Monthly Archives: August 2014

City Mouse or Country Mouse?

barn

Carolyn and I live in a small town in Indiana. It often feels like a plate of white beans: bland and unexciting. This weekend, however, finds us in the New York City area, and Indiana is beginning to have a certain attraction.

I love Manhattan, with the architecture, vibrant energy, and good restaurants. Wandering through Central Park up to the museum district is one of our life’s great joys. But driving around on the outskirts of the City is to be caught up in a frenetic maelstrom. People seem frantic to get to where they are going, and there is a general feeling of discourtesy and selfishness. Fear, aggression and scarcity seem to be the values that shape the highway environment. I could well be wrong about all this, but it does seem sad to me that people live with such fearful, self-centered urgency.

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On Reading Plato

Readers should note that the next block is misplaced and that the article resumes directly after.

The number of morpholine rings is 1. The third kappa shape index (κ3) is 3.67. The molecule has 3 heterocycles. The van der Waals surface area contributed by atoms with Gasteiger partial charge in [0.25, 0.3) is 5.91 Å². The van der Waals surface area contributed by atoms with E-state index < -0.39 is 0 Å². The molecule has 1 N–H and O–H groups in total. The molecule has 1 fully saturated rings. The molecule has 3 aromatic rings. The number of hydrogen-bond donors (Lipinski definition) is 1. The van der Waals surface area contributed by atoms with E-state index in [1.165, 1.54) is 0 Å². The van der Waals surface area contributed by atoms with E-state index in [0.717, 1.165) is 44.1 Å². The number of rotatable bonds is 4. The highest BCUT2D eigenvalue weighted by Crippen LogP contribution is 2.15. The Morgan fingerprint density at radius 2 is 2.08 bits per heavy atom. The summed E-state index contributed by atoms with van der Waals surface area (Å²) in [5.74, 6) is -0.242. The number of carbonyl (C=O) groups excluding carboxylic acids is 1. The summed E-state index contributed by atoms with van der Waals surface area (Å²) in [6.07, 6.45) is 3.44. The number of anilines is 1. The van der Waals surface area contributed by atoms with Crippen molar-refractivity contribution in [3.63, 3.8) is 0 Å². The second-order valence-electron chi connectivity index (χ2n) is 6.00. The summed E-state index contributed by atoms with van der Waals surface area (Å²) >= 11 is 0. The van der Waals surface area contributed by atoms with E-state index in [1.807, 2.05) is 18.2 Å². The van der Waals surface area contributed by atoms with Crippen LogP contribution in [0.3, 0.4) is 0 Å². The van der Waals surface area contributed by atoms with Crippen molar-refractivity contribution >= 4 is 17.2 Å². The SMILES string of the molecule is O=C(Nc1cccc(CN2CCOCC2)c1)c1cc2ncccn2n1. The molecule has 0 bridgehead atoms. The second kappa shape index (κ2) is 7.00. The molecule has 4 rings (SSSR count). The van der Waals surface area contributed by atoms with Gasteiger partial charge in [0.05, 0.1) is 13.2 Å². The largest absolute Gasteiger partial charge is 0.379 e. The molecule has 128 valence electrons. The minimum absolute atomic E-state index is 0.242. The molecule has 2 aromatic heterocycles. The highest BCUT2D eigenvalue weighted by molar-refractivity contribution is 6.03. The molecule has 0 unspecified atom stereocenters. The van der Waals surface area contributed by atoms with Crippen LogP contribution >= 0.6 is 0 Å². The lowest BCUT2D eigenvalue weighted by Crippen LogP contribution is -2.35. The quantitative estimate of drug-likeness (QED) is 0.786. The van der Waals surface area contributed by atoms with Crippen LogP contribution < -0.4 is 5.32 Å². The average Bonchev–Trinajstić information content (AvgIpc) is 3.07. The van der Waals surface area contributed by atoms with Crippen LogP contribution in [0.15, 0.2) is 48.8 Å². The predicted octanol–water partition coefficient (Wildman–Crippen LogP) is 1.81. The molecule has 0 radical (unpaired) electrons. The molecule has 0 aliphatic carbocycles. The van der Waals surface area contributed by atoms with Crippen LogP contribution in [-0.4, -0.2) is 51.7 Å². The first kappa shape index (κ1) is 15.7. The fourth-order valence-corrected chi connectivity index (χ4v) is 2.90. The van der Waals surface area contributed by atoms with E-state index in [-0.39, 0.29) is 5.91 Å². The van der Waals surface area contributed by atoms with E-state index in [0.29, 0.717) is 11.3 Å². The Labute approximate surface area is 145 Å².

Plato
About 35 years ago, Plato stopped being a stuffy old philosopher full of “teachings,” and became a friend. For the previous five years, I had been centering each semester’s introductory course around The Republic. After ten preparations, I had gotten pretty good at showing the chain of Plato’s reasoning from beginning to end. I thought the book was brilliant, although it contained many ideas that did not seem to make a lot of sense to me or to my students. Still, the ideas that did make sense were numerous enough to justify the book’s 2000 year stellar reputation. (Who, after all, will be reading this blog in 4014?)
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A song of wisdom

photo (1)
This is a lovely painting by my friend Sylvia Bower. For me, it embodies these beautiful verses from the Dhammapada:

THOSE WHO AWAKEN
NEVER REST IN ONE PLACE.
LIKE SWANS, THEY RISE
AND LEAVE THE LAKE.
ON THE AIR THEY RISE
AND FLY AN INVISIBLE COURSE,
GATHERING NOTHING, STORING NOTHING.
THEIR FOOD IS KNOWLEDGE.
THEY LIVE UPON EMPTINESS
THEY HAVE SEEN HOW TO BREAK FREE.

Appreciation of the Self #2: Calculating Mind and Generous Heart

raspberry